Tetra Pak is synonymous with packaging in India. The €11.1-billion Swedish conglomerate also has a robust food-processing and a processing equipment business in 161 countries. Company president and CEO Adolfo Orive talks to Fortune India about dealing with evolving food habits of consumers, switching to sustainable packaging and managing costs in an inflationary environment. Interview by Ajita Shashidhar.

This edited Q&A has been condensed for space and clarity.


The pandemic brought about a massive change in the way businesses are run. What has changed the most?

The world drove globalisation to the maximum. In 2018, when we were developing our 2030 strategy, we started seeing a move towards more balance between 'global' and 'local'. The pandemic accelerated the trend. We, too, are trying to balance the benefits of being global with speed and adaptability of being local.

There has also been a change in consumer behaviour. Today's consumers are more conscious about health. Also, they are not happy with generic products. Earlier, it was okay to make the same hamburger for everybody but now you have to tailor-make it for every country and consumer. The third important trend is food safety, and that is all about sustainability. Sustainability is not just about recycling. (1) It is also about how sustainably you source your products. It's about food safety.

Of course, there is inflation, a consequence of realignment of the industry. We run the most efficient supply chain in the world, but as we move towards more regional focus, we can't get the same supply chain efficiency. That is why you are seeing inflation in the system.

How do you manage costs in an inflationary environment?

That's been a challenge. If you look globally, we are still using the same approach of tapping global suppliers with long-term agreements, so that we are secure (with respect to raw material supply). We don't have a short-term view of costs. Of course, there are commodities such as polyethylene over which we have no control. We are moving production to places where we can drive more cost efficiencies. India has the right balance between capabilities and costs. Moving more production to India helps us manage costs better.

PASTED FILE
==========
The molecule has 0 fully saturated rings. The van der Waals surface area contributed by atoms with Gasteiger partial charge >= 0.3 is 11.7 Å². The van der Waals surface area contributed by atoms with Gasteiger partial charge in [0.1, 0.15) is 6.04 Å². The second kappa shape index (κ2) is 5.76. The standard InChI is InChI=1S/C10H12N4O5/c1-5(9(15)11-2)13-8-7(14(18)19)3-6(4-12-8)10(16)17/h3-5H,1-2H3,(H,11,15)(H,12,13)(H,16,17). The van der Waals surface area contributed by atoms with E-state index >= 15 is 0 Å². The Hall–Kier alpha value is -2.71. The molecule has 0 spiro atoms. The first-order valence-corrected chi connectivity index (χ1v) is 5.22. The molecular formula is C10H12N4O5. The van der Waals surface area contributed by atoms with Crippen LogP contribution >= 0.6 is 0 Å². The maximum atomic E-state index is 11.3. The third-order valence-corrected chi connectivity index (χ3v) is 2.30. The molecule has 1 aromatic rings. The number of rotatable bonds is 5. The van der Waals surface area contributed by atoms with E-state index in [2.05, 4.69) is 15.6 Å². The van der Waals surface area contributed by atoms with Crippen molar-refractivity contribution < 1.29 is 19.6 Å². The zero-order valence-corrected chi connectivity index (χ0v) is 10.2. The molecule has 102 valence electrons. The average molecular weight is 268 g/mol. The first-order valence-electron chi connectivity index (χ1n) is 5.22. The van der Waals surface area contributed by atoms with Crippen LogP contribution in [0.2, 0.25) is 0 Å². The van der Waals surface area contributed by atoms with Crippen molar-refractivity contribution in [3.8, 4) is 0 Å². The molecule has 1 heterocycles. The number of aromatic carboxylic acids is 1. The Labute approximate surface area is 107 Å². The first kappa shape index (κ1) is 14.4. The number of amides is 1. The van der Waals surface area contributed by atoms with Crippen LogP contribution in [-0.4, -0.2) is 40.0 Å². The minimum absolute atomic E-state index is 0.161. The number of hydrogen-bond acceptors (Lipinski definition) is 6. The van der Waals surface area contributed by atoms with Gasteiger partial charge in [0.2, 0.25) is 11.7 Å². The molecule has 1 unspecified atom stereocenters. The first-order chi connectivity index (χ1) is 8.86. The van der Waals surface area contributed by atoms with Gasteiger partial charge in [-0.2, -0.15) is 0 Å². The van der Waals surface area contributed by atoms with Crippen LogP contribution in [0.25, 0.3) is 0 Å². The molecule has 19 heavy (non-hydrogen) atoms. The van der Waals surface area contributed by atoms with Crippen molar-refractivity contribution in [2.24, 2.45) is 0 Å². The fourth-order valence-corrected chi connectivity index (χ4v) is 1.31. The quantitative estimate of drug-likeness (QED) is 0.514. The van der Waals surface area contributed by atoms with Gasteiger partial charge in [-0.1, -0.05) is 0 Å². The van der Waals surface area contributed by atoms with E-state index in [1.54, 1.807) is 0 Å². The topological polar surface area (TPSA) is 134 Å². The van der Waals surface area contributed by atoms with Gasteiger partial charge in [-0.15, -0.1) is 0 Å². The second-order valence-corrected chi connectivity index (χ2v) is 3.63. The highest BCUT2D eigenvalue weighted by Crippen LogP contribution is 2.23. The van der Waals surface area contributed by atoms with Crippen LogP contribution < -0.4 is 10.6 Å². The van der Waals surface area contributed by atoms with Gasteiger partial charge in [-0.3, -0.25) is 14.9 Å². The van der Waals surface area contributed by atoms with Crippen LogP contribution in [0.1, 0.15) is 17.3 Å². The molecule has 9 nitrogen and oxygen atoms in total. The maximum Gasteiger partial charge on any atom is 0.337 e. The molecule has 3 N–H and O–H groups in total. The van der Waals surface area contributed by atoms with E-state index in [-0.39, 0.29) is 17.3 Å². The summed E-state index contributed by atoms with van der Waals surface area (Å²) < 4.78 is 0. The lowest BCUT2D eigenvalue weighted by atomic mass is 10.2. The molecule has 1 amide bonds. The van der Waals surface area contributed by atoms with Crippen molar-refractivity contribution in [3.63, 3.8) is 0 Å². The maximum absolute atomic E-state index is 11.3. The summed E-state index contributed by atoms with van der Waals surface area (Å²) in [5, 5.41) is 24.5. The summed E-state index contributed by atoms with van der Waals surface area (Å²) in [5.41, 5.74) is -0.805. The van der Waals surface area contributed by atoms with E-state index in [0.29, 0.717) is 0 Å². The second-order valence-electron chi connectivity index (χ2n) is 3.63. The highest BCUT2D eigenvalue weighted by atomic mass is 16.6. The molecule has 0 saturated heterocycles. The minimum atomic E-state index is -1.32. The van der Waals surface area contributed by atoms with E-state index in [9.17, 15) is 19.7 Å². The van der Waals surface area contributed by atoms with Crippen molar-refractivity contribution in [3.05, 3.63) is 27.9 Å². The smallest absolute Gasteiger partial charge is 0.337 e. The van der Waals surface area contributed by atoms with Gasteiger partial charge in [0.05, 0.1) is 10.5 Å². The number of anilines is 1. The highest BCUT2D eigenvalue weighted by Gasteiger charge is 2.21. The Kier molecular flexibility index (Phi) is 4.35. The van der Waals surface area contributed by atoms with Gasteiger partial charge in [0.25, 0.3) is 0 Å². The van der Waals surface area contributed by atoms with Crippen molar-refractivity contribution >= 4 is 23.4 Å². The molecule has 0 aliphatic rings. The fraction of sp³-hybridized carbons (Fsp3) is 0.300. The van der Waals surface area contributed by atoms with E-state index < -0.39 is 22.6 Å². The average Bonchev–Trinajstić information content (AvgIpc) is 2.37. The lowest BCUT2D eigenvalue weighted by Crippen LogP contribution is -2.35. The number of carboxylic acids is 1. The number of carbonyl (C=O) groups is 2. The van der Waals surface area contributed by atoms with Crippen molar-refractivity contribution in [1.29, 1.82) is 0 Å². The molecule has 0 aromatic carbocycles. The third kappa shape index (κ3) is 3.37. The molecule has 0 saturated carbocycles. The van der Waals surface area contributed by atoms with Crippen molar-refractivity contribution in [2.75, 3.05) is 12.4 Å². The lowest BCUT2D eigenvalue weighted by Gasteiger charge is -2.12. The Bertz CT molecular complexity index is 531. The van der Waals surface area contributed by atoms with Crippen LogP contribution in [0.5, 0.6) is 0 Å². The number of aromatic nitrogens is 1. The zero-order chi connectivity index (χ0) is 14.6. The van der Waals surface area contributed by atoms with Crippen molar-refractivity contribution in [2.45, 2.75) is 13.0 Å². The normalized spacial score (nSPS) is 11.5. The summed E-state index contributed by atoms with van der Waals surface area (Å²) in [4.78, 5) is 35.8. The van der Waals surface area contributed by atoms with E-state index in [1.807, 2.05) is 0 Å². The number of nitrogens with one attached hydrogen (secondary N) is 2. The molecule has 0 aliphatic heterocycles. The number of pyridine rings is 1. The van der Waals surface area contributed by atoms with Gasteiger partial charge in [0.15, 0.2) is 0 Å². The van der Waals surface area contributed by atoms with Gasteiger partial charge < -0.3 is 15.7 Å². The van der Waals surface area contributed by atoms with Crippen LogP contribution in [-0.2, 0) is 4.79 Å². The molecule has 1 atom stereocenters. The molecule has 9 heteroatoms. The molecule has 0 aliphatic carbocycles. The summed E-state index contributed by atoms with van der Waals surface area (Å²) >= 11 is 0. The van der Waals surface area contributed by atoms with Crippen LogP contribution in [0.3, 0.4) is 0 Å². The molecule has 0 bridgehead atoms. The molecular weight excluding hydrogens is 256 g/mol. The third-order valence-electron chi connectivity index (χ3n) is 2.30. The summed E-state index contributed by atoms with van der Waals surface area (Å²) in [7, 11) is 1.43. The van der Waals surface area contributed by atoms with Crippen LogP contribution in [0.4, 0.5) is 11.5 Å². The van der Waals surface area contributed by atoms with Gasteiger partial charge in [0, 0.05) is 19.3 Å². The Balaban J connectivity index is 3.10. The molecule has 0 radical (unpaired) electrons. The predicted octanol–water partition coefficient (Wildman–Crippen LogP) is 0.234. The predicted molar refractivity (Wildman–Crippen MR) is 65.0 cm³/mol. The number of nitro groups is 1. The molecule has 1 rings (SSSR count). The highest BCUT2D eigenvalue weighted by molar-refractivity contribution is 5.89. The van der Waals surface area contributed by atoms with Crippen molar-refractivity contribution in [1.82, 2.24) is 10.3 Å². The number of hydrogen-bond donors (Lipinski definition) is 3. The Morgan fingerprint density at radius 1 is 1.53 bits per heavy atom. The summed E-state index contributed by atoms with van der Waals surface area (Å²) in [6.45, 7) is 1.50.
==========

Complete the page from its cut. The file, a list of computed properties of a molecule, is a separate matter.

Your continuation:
For us, it's not just about driving costs out of the system. It's also about how we can help customers reduce their costs and deliver more value. Having a factory here helps customers reduce working capital and use the money saved for better things. We also have field service engineers who can quickly respond to a problem at a customer's factory. This also reduces cost. We help customers manage inflation. Everything we do in automation also helps them run factories more efficiently.

We are now putting more focus on parts of our business that give value to customers. One of the focus areas is reducing lead time. Lead time in factories is five-six days versus four-six weeks if we depend on other parts of the world. (2)

How have food habits evolved in past few years?

Food is a path to good health. Earlier, I was not concerned about what I was eating or drinking. Today, that has become important. A brand gives you a feeling of security and quality.

Consumers are also increasingly looking for products that are tailor-made for them. Categories such as lactose-free or plant-based are growing. In U.S., there is a huge market for protein-enriched meal replacements. These products are not growing at the expense of food products or other liquids but competing with snacks. People are consuming meal replacements during transit. We are seeing growth in premium milk. The other category, which is currently very small and, hence, expensive, is proteins from insects. This has led to emergence of genetic ways of producing food.

A unique category in India is ORS (oral rehydration solution). Earlier, one used to dissolve the powder in water, but the water itself was polluted. Today, you have pre-mixed ORS drinks. The category has grown by 33% in last couple of years. Plant-based milk extracted out of cashew, almond and soya is growing at 20%-plus. It's a big percentage on a very small base while milk is growing 2.5-3% on a very big base. Plant-based products are growing but will never replace dairy.

Uncertainty and volatility in business are a given in today's times. What should businesses do to withstand the test of time?